What he does to the Avatar is less subtle but far more damaging. Batlin knows that if his Fellowship is going to replace the Eight Virtues as Britannia’s predominant theology, and if he himself is going to replace the Avatar as the spiritual figurehead, he must undo the Avatar. But the memory of the Avatar is too popular, his friends too influential, for Batlin to use a direct attack. Thus, he snipes and undermines and saps from all angles while pretending to admire the Avatar himself. “The Fellowship fully supports the Eight Virtues of the Avatar,” he says, but that “it is impossible to perfectly live up to them. Even the Avatar was unable to do so continuously and consistently.” Thus pretending to support the Eight Virtues while rejecting them, he introduces the Fellowship’s Triad of Inner Strength:

  1. Strive for Unity: Work together to achieve common goals.
  2. Trust Thy Brother: Don’t live your life full of suspicion and doubt.
  3. Worthiness Precedes Reward: Do good for its own sake before expecting compensation.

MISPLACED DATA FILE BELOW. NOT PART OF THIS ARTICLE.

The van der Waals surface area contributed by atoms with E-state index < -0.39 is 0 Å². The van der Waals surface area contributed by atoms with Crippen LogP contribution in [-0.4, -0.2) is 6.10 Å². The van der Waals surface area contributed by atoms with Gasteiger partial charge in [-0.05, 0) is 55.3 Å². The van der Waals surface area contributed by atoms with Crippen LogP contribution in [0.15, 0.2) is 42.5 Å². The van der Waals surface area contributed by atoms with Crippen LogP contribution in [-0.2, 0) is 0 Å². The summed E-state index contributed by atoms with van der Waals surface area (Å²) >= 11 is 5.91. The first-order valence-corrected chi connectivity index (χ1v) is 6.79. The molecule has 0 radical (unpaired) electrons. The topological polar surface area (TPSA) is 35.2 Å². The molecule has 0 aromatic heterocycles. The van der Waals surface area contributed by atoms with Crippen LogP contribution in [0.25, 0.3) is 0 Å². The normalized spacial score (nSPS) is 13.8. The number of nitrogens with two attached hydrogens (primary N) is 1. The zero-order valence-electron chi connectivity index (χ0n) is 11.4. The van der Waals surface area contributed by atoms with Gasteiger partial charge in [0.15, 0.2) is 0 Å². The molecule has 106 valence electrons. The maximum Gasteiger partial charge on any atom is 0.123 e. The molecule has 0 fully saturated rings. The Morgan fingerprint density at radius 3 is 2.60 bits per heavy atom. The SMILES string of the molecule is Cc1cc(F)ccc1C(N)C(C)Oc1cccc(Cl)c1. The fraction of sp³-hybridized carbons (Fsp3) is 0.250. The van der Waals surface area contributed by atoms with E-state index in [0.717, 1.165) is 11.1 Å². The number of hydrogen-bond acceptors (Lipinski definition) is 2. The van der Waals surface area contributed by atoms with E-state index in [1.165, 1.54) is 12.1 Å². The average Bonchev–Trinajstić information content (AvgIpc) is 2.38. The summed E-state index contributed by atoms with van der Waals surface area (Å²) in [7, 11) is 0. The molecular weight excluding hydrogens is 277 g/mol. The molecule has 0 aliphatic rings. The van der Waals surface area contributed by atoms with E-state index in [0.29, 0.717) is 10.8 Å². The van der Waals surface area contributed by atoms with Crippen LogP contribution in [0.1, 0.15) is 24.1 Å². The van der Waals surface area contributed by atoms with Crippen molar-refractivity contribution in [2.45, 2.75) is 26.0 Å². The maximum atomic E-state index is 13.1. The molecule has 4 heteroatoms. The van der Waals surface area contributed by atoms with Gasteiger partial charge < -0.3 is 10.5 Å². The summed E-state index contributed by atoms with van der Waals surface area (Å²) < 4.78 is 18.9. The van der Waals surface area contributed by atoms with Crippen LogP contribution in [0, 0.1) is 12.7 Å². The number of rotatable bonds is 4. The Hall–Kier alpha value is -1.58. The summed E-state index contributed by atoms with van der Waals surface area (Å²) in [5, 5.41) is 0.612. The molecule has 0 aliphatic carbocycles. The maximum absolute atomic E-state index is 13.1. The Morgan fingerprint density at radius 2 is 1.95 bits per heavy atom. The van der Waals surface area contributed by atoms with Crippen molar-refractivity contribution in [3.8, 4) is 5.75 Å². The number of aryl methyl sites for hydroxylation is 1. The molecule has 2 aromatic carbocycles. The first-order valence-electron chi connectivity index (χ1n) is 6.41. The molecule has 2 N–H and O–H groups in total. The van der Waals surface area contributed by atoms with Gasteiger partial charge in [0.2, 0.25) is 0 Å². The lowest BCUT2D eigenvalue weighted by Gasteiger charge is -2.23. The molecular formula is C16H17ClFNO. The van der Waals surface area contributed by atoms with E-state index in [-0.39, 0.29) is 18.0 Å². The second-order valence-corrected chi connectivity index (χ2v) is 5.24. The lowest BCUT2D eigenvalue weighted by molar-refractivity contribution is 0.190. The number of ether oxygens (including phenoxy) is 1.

Maher’s article points out how these three principles are not only kindergarten-level theology, but how easy it is to twist them towards evil ends. “Work together, don’t question, don’t ask anything in return” could be the motto of a fascist organization as easily as a charitable one.

Most of the slights against the Avatar occur during the second half of the manual, ominously titled “A Reinterpretation of the History of Britannia.” Batlin walks through the events of Ultima I through VI much as the previous game manuals did, but with the occasional anti-Avatar salvo disguised as support. For instance, after describing the events of Ultima II, he says:

While there have been speculations as to the motivations of the Avatar, there is insufficient evidence to show that the Avatar was driven to violence by jealously over Mondain’s romantic involvement with Minax. That being said, such theories are hereby denounced and should not be given consideration.